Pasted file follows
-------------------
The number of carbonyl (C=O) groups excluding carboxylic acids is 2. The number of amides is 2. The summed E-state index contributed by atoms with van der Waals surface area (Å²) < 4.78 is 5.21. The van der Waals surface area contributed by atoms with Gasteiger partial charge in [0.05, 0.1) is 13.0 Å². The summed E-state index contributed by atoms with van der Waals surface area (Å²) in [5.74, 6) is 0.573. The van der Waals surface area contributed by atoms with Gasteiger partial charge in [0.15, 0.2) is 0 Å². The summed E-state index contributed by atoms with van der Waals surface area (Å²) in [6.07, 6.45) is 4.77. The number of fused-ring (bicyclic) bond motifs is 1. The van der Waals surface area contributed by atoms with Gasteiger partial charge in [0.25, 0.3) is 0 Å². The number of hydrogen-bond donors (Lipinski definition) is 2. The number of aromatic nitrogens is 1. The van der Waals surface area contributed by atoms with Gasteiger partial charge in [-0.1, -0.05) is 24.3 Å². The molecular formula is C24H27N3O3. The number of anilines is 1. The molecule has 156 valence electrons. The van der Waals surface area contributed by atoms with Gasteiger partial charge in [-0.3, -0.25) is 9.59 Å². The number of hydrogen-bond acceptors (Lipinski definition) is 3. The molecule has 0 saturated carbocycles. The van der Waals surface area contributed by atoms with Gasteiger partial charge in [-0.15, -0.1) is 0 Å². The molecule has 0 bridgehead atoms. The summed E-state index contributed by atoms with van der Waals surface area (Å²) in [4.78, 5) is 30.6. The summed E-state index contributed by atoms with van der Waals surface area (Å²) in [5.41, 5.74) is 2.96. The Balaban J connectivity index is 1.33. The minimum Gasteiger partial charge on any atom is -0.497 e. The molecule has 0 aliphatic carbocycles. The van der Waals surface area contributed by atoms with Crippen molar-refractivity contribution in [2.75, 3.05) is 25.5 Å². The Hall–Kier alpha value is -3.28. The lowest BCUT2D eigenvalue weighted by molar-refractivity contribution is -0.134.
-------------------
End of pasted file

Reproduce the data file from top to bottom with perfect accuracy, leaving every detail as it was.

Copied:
The number of carbonyl (C=O) groups excluding carboxylic acids is 2. The number of amides is 2. The summed E-state index contributed by atoms with van der Waals surface area (Å²) < 4.78 is 5.21. The van der Waals surface area contributed by atoms with Gasteiger partial charge in [0.05, 0.1) is 13.0 Å². The summed E-state index contributed by atoms with van der Waals surface area (Å²) in [5.74, 6) is 0.573. The van der Waals surface area contributed by atoms with Gasteiger partial charge in [0.15, 0.2) is 0 Å². The summed E-state index contributed by atoms with van der Waals surface area (Å²) in [6.07, 6.45) is 4.77. The number of fused-ring (bicyclic) bond motifs is 1. The van der Waals surface area contributed by atoms with Gasteiger partial charge in [0.25, 0.3) is 0 Å². The number of hydrogen-bond donors (Lipinski definition) is 2. The number of aromatic nitrogens is 1. The van der Waals surface area contributed by atoms with Gasteiger partial charge in [-0.1, -0.05) is 24.3 Å². The molecular formula is C24H27N3O3. The number of anilines is 1. The molecule has 156 valence electrons. The van der Waals surface area contributed by atoms with Gasteiger partial charge in [-0.3, -0.25) is 9.59 Å². The number of hydrogen-bond acceptors (Lipinski definition) is 3. The molecule has 0 saturated carbocycles. The van der Waals surface area contributed by atoms with Gasteiger partial charge in [-0.15, -0.1) is 0 Å². The molecule has 0 bridgehead atoms. The summed E-state index contributed by atoms with van der Waals surface area (Å²) in [4.78, 5) is 30.6. The summed E-state index contributed by atoms with van der Waals surface area (Å²) in [5.41, 5.74) is 2.96. The Balaban J connectivity index is 1.33. The minimum Gasteiger partial charge on any atom is -0.497 e. The molecule has 0 aliphatic carbocycles. The van der Waals surface area contributed by atoms with Crippen molar-refractivity contribution in [2.75, 3.05) is 25.5 Å². The Hall–Kier alpha value is -3.28. The lowest BCUT2D eigenvalue weighted by molar-refractivity contribution is -0.134.